Thursday, 9 February 2012

Exploiting the unemployed to line the pockets of big business

The following is take from the socialist issue 704


The introduction of the government's flagship welfare service the Work Programme has been criticised recently in a National Audit Office (NAO) report.

The programme was rushed through in just 12 months starting in June 2011. Disgracefully the government paid £63 million in compensation to private companies to end New Labour's Flexible New Deal contracts early. Ten of these same companies also got the lucrative new contracts with the Work Programme. Providing support to those on benefit is big business and there are many multinationals trying to get their hands on the £5 billion budget.

The government propaganda concentrates on scapegoating individuals for not getting a job. Yet unemployment is at 2.65 million and the government's slashing of jobs and services in the public sector only makes it harder to find work.

The scramble for profits skews the way the private companies provide services. The NAO report acknowledges that providers cherry-pick the easier-to-place people into work and "park" individuals who face more barriers getting back into work.

This was highlighted by PCS-commissioned research in 2006 on third sector involvement in welfare provision. This government puts the emphasis and payment on results. It is not concerned with how providers achieve the targets, as long as they get people off benefit. Also, using the current economic crisis as an excuse, it is likely that the private sector providers will demand a relaxation of the targets they signed up to.

It is often difficult for the public to raise concerns with the quality of these companies' services. Many of them also have a bad track record in the treatment of their own employees, (see article below).

The NAO report recommends that the Department for Work and Pensions (DWP) monitors the contracts more robustly. And it highlights some of the problems caused by privatisation. PCS members working in the DWP have a proven track record in providing the best support to help claimants back into work. So the work should be brought back in-house by staffing up jobcentres to provide good quality, individualised support for those on benefit, rather than pouring public money into the coffers of big business.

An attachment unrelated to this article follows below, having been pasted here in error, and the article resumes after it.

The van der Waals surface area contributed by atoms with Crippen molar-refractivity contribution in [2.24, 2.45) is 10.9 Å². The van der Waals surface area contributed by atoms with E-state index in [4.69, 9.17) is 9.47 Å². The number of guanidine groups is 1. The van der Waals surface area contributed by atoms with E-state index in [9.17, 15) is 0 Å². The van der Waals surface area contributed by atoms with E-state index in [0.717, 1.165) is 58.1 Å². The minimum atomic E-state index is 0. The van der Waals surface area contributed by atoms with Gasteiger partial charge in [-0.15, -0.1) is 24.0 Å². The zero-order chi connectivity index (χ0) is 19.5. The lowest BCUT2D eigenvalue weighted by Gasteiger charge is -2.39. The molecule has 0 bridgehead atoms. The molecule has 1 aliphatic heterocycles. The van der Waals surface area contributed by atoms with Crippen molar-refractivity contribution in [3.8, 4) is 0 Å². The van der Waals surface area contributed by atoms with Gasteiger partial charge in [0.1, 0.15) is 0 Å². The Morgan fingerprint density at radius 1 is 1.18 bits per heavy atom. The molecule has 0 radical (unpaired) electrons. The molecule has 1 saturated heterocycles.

PCS will continue to campaign for our alternative to the government's attacks on the welfare state, as well as opposing all cuts.

Wednesday, 1 February 2012

Hard Times - but not for the 1%

The following is taken from the socialist issue 702


Defend pensions, fight the cuts in jobs and pay

As the clouds of recession grow darker, practically every section of society feels the grim effects. Apart from one group - there are few signs of recession for the super-rich!

Worldwide, they are still prospering and trying to solve the economy's problems by attacking their workers. Bosses at the industrial giant Unilever are trying to savagely cut the pensions of their workforce in Britain. But workers are fighting back with strikes.

Pickets at Unilever's Purfleet factory told Socialist Party members why they're angry at their bosses. "Unilever is the 18th richest company in the world. Chief executive Paul Polman is on £54 million in pay and share options. He has a chauffeur and claimed £75,000 in travel expenses last year."

But, as the pickets concluded: "It's us that makes them their money!" - though it's us who suffer. The government attacks public sector workers' jobs and aims to slash benefits for the sick and disabled. Pension rights are under siege. Real wages fell 4.2% over the last year.

Now, the Resolution Foundation 'thinktank' predicts that the recession's effects will be long lasting. Looking at ten million families with incomes between £12,000 to £29,000 a year, it predicts, on the basis of sluggish growth rates, that such families' earnings might not return to pre-recession levels until at least 2020. But in this land of permanent pay freeze, again the super-rich will dodge the permafrost.

Most working class, middle class and young people are not prepared to accept this gloomy future offered by capitalism in decline. The rich, the owners of industry, finance and commerce, have declared war on us. As Unilever workers and many public sector trade unionists have already done, the unions need to fight.

The capitalist system of booms and slumps looks like being mainly slump for the next decade - unless you're part of the richest 1%. If you reject this bosses' future, join the Socialist Party, help build a working class-based opposition and help lay the basis for a socialist society.